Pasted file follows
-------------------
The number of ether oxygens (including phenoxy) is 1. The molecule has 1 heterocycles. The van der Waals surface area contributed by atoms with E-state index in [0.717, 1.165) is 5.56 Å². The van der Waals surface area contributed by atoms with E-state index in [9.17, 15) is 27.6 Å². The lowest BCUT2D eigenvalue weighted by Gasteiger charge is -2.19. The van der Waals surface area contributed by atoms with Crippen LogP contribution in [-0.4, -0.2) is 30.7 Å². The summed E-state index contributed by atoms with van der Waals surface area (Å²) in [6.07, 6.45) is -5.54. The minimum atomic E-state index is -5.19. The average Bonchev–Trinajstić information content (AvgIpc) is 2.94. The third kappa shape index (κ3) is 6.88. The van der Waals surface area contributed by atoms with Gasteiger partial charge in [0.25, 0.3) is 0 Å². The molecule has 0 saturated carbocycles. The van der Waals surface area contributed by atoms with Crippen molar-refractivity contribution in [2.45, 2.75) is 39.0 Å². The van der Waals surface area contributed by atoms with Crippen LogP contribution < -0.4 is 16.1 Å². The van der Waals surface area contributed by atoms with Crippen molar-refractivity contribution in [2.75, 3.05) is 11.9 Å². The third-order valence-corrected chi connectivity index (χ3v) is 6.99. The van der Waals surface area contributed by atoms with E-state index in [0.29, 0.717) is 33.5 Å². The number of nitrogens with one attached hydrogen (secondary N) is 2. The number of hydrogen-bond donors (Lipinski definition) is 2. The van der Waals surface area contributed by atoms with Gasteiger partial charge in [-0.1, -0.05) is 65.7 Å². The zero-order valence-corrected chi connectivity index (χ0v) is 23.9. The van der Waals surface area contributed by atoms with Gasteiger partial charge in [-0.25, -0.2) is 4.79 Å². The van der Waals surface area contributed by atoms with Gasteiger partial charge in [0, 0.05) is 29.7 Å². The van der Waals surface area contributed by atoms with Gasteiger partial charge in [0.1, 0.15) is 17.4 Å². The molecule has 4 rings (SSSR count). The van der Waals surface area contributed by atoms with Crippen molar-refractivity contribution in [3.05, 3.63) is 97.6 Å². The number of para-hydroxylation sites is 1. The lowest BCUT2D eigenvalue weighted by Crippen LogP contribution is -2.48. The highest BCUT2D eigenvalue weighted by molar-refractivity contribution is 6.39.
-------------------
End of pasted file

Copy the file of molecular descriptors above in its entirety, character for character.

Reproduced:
The number of ether oxygens (including phenoxy) is 1. The molecule has 1 heterocycles. The van der Waals surface area contributed by atoms with E-state index in [0.717, 1.165) is 5.56 Å². The van der Waals surface area contributed by atoms with E-state index in [9.17, 15) is 27.6 Å². The lowest BCUT2D eigenvalue weighted by Gasteiger charge is -2.19. The van der Waals surface area contributed by atoms with Crippen LogP contribution in [-0.4, -0.2) is 30.7 Å². The summed E-state index contributed by atoms with van der Waals surface area (Å²) in [6.07, 6.45) is -5.54. The minimum atomic E-state index is -5.19. The average Bonchev–Trinajstić information content (AvgIpc) is 2.94. The third kappa shape index (κ3) is 6.88. The van der Waals surface area contributed by atoms with Gasteiger partial charge in [0.25, 0.3) is 0 Å². The molecule has 0 saturated carbocycles. The van der Waals surface area contributed by atoms with Crippen molar-refractivity contribution in [2.45, 2.75) is 39.0 Å². The van der Waals surface area contributed by atoms with Crippen LogP contribution < -0.4 is 16.1 Å². The van der Waals surface area contributed by atoms with Crippen molar-refractivity contribution in [2.75, 3.05) is 11.9 Å². The third-order valence-corrected chi connectivity index (χ3v) is 6.99. The van der Waals surface area contributed by atoms with E-state index in [0.29, 0.717) is 33.5 Å². The number of nitrogens with one attached hydrogen (secondary N) is 2. The number of hydrogen-bond donors (Lipinski definition) is 2. The van der Waals surface area contributed by atoms with Gasteiger partial charge in [-0.1, -0.05) is 65.7 Å². The zero-order valence-corrected chi connectivity index (χ0v) is 23.9. The van der Waals surface area contributed by atoms with Gasteiger partial charge in [-0.25, -0.2) is 4.79 Å². The van der Waals surface area contributed by atoms with Gasteiger partial charge in [0, 0.05) is 29.7 Å². The van der Waals surface area contributed by atoms with Gasteiger partial charge in [0.1, 0.15) is 17.4 Å². The molecule has 4 rings (SSSR count). The van der Waals surface area contributed by atoms with Crippen molar-refractivity contribution in [3.05, 3.63) is 97.6 Å². The number of para-hydroxylation sites is 1. The lowest BCUT2D eigenvalue weighted by Crippen LogP contribution is -2.48. The highest BCUT2D eigenvalue weighted by molar-refractivity contribution is 6.39.